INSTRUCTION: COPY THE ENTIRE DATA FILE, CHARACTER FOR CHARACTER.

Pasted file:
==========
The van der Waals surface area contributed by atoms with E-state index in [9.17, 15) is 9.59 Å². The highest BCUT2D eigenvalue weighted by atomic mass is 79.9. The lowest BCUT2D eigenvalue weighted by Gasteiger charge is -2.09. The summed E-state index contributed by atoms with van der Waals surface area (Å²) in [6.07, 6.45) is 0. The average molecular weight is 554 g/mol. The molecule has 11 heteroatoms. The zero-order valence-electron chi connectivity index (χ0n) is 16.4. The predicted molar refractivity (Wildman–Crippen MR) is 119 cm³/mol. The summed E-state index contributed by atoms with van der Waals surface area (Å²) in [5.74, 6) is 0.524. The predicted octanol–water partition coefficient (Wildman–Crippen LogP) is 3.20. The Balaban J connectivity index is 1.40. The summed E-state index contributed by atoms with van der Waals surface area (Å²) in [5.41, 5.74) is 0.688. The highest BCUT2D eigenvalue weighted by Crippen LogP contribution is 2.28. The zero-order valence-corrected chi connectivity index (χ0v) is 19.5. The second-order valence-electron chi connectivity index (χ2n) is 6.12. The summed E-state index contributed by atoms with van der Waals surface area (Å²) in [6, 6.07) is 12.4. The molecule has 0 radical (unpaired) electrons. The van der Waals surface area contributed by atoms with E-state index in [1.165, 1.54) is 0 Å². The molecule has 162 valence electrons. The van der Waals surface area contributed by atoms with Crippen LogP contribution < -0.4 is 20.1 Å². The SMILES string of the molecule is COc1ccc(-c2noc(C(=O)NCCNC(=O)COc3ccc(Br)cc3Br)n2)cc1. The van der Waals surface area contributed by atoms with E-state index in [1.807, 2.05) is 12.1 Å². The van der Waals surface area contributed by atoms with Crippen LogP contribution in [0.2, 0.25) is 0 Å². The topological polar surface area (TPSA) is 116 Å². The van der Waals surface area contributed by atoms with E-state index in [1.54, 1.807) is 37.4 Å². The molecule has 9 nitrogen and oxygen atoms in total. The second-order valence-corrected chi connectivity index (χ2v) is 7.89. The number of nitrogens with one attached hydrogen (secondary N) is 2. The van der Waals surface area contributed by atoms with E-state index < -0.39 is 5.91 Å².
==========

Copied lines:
The van der Waals surface area contributed by atoms with E-state index in [9.17, 15) is 9.59 Å². The highest BCUT2D eigenvalue weighted by atomic mass is 79.9. The lowest BCUT2D eigenvalue weighted by Gasteiger charge is -2.09. The summed E-state index contributed by atoms with van der Waals surface area (Å²) in [6.07, 6.45) is 0. The average molecular weight is 554 g/mol. The molecule has 11 heteroatoms. The zero-order valence-electron chi connectivity index (χ0n) is 16.4. The predicted molar refractivity (Wildman–Crippen MR) is 119 cm³/mol. The summed E-state index contributed by atoms with van der Waals surface area (Å²) in [5.74, 6) is 0.524. The predicted octanol–water partition coefficient (Wildman–Crippen LogP) is 3.20. The Balaban J connectivity index is 1.40. The summed E-state index contributed by atoms with van der Waals surface area (Å²) in [5.41, 5.74) is 0.688. The highest BCUT2D eigenvalue weighted by Crippen LogP contribution is 2.28. The zero-order valence-corrected chi connectivity index (χ0v) is 19.5. The second-order valence-electron chi connectivity index (χ2n) is 6.12. The summed E-state index contributed by atoms with van der Waals surface area (Å²) in [6, 6.07) is 12.4. The molecule has 0 radical (unpaired) electrons. The van der Waals surface area contributed by atoms with E-state index in [1.165, 1.54) is 0 Å². The molecule has 162 valence electrons. The van der Waals surface area contributed by atoms with Crippen LogP contribution < -0.4 is 20.1 Å². The SMILES string of the molecule is COc1ccc(-c2noc(C(=O)NCCNC(=O)COc3ccc(Br)cc3Br)n2)cc1. The van der Waals surface area contributed by atoms with E-state index in [1.807, 2.05) is 12.1 Å². The van der Waals surface area contributed by atoms with Crippen LogP contribution in [0.2, 0.25) is 0 Å². The topological polar surface area (TPSA) is 116 Å². The van der Waals surface area contributed by atoms with E-state index in [1.54, 1.807) is 37.4 Å². The molecule has 9 nitrogen and oxygen atoms in total. The second-order valence-corrected chi connectivity index (χ2v) is 7.89. The number of nitrogens with one attached hydrogen (secondary N) is 2. The van der Waals surface area contributed by atoms with E-state index < -0.39 is 5.91 Å².